Pacific War museum ‘needs to be seen’

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Fredericksburg, Texas, appears to be typical of small-town America: quaint, family-owned shops and restaurants line Main Street.

However, tucked behind a gift store, a German restaurant and other casual eateries stands the National Museum of the Pacific War. The museum complex sits on six acres and hosts 50,000 feet of exhibit space, including a stunning collection of artifacts, memorabilia and interactive exhibits in the 33,000-square-foot George H.W. Bush Gallery.

Among the items on display:

• An HA-19 Japanese submarine that was used in the Dec. 7, 1941, attack on Pearl Harbor. Visitors can peer inside the sub, one of five used in the attack and the only one on display in the United States.

• A door from the USS Arizona.

• The casing that would have held the third atomic bomb had Japan not surrendered to the Allies.

• A B-25 plane from the Doolittle Raiders.

• An M3A1 Stuart tank and the Japanese gun that punctured a hole in the front of the tank — the two items are set off by the exact distance when they were in combat. The tank was used by the Australian Army at Buna on the north coast of New Guinea in December 1942.

• An American flag that was stitched together with a rusty nail by three POWs. They hid the flags from a real American flag for 42 months during their captivity and stitched together red and white strands from a parachute for the stripes.

It’s no wonder the museum has received high accolades; The Wall Street Journal wrote, "A museum of this quality – and importance – needs to be seen."

And just how did the museum end up in Fredericksburg, about an hour north of San Antonio? "Fredericksburg, Texas, is actually the birthplace of Fleet Admiral Chester W. Nimitz," museum director of marketing Brandon Vinyard explained. "The building he was born in is up Lincoln Street, and across the street is a toy store. He was born in a room in the back of that."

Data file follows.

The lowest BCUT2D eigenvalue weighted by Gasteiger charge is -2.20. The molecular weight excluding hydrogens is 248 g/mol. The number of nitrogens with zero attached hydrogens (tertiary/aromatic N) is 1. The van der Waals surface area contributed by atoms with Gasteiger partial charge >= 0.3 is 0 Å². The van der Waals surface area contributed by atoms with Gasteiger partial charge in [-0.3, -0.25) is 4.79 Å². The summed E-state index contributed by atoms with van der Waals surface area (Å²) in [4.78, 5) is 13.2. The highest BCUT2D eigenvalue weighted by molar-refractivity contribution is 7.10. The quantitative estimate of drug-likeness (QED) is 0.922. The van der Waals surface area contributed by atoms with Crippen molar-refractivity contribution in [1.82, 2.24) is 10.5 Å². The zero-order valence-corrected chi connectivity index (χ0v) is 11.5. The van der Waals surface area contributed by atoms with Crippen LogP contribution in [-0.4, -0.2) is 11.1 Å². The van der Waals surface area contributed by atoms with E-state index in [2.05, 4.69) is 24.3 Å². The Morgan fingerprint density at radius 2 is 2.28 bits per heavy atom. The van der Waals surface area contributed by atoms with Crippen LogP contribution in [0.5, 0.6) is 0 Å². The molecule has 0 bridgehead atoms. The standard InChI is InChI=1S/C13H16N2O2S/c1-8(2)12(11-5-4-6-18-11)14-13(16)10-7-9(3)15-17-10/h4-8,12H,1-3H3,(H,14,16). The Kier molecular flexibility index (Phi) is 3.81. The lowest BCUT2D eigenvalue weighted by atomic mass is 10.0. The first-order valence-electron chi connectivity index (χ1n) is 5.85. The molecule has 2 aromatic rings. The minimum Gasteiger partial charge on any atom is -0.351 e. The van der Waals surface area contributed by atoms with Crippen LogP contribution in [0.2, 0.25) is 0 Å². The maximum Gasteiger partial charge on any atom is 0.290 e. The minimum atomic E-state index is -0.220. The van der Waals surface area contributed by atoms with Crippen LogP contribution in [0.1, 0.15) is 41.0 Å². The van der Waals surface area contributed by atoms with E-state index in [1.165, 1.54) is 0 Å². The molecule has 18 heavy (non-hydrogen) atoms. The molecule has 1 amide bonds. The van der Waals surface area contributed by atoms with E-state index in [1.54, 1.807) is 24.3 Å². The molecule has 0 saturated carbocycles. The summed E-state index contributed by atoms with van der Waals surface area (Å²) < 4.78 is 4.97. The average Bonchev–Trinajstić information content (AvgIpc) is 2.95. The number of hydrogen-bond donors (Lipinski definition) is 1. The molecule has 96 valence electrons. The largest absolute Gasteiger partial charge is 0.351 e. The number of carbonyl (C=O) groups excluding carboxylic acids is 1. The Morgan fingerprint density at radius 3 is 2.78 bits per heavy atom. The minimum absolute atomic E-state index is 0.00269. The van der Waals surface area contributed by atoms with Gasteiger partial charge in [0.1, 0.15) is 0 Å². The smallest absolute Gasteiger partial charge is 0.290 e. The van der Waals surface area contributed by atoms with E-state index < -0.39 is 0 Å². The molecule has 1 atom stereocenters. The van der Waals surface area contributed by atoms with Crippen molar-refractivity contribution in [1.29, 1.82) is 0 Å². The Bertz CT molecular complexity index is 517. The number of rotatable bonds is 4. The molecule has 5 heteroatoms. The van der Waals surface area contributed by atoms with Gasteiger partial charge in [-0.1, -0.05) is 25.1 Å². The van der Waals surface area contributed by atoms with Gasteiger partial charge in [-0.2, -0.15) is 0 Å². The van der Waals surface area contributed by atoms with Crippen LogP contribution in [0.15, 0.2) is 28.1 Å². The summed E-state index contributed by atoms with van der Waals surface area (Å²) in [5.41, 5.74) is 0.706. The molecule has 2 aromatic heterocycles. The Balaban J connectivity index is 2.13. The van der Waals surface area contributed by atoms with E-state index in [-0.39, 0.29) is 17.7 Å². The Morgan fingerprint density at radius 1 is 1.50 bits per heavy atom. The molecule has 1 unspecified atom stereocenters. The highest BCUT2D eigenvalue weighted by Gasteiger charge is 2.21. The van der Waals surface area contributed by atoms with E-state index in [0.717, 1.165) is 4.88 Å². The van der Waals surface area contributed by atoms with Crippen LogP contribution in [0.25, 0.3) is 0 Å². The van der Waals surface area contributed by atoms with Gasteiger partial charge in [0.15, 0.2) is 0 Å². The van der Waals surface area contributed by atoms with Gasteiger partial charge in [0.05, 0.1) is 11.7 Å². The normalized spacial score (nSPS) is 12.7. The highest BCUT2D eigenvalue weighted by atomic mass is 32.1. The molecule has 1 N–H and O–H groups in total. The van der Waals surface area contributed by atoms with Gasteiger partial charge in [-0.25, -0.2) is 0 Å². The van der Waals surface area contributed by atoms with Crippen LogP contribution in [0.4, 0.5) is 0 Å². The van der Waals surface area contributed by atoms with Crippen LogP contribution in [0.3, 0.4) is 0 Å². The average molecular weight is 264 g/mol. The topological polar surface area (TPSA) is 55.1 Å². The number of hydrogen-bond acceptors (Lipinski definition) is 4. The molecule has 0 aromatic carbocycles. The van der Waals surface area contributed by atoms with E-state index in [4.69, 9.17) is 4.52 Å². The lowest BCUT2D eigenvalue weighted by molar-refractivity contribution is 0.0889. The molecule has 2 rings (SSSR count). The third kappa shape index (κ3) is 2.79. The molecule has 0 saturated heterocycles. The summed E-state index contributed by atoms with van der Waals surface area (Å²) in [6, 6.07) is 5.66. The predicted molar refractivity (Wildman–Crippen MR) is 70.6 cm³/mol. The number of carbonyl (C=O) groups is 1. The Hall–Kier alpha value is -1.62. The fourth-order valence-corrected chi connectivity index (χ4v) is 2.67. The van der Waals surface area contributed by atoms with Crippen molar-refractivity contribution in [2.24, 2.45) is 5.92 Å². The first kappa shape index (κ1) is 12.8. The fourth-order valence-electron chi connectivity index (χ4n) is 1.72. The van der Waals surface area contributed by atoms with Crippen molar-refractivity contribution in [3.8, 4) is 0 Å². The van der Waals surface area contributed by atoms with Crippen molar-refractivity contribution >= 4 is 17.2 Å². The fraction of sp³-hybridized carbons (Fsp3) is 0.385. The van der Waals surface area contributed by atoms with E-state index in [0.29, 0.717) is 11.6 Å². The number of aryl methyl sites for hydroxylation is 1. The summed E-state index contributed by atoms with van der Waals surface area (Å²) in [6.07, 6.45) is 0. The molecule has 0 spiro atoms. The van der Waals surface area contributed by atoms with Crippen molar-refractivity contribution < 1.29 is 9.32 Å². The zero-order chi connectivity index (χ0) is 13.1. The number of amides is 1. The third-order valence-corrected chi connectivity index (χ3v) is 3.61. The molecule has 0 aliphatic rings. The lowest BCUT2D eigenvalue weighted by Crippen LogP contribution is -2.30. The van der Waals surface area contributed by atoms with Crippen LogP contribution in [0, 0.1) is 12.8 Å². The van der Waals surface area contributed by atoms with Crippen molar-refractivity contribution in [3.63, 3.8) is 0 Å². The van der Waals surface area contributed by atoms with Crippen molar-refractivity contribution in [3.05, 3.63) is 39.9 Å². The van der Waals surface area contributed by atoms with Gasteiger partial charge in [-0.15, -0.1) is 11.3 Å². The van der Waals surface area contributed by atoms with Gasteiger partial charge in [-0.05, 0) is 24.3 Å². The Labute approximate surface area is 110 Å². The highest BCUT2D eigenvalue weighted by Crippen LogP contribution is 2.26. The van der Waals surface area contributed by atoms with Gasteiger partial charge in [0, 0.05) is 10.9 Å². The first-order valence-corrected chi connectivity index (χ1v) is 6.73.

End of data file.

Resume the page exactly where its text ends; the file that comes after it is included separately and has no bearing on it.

The restored Nimitz Hotel, located on Main Street, houses the Admiral Nimitz Museum. "His grandfather owned the hotel," Vinyard said. "In the 1800s, Admiral Nimitz spent a good part of his life there before the family relocated."

The smaller Nimitz museum focuses on the town’s German influence, the Nimitz family and the life and career of the admiral.

The main museum begins in the 19th century with the expansion of western trade to provide background and context to visitors.

"We began with the collapse of the Qing Dynasty because that is when the Japanese began to lose respect and fear of China," said retired U.S. Army Maj. Richard Koone, the museum’s education director. "The Japanese also realized that they must modernize their military to prevent the Europeans from doing the same to them as was being done in China. Japan then began to seize Chinese territory and demand concessions eventually resulting in their conquest of Manchuria in 1931 and their invasion of China in 1937. It was the conflict in China that brought the United States and Japan into what would eventually become open conflict."

As visitors leave that part of the gallery, they enter a barely lit room and encounter a black hulking mass: the Japanese sub from the Pearl Harbor attack. "The Japanese subs were known to have their gyroscope malfunction and leak toxic fumes, and their batteries would not always work," Vinyard said. "The gyroscope malfunctioning is what caused this one to run aground and led to the pilot ending up being the first prisoner of war of World War II."

From there, visitors walk through watershed moments in the Pacific theater – Manila, Battaan, the Doolittle raid, Midway, Guadalcanal, Solomon Islands, Marshall Islands, Iwo Jima and more.

Less than 10 percent of the museum’s collection is on display at any one time. "To be displayed, the artifacts must have some kind of connection to the storyline or the event being portrayed in the exhibit," Koone said, adding that a temporary exhibit gallery is used to showcase other items on a rotating basis.

The museum is aiming to continue to grow and tell the story of the war in the Pacific.

"The collections on the second and third floors will eventually be accessible to researchers and authors to come in and research, go through the archives, access the oral histories," Vinyard said. "Our plan in the next year is to become the pre-eminent center for research on anything about the Pacific War."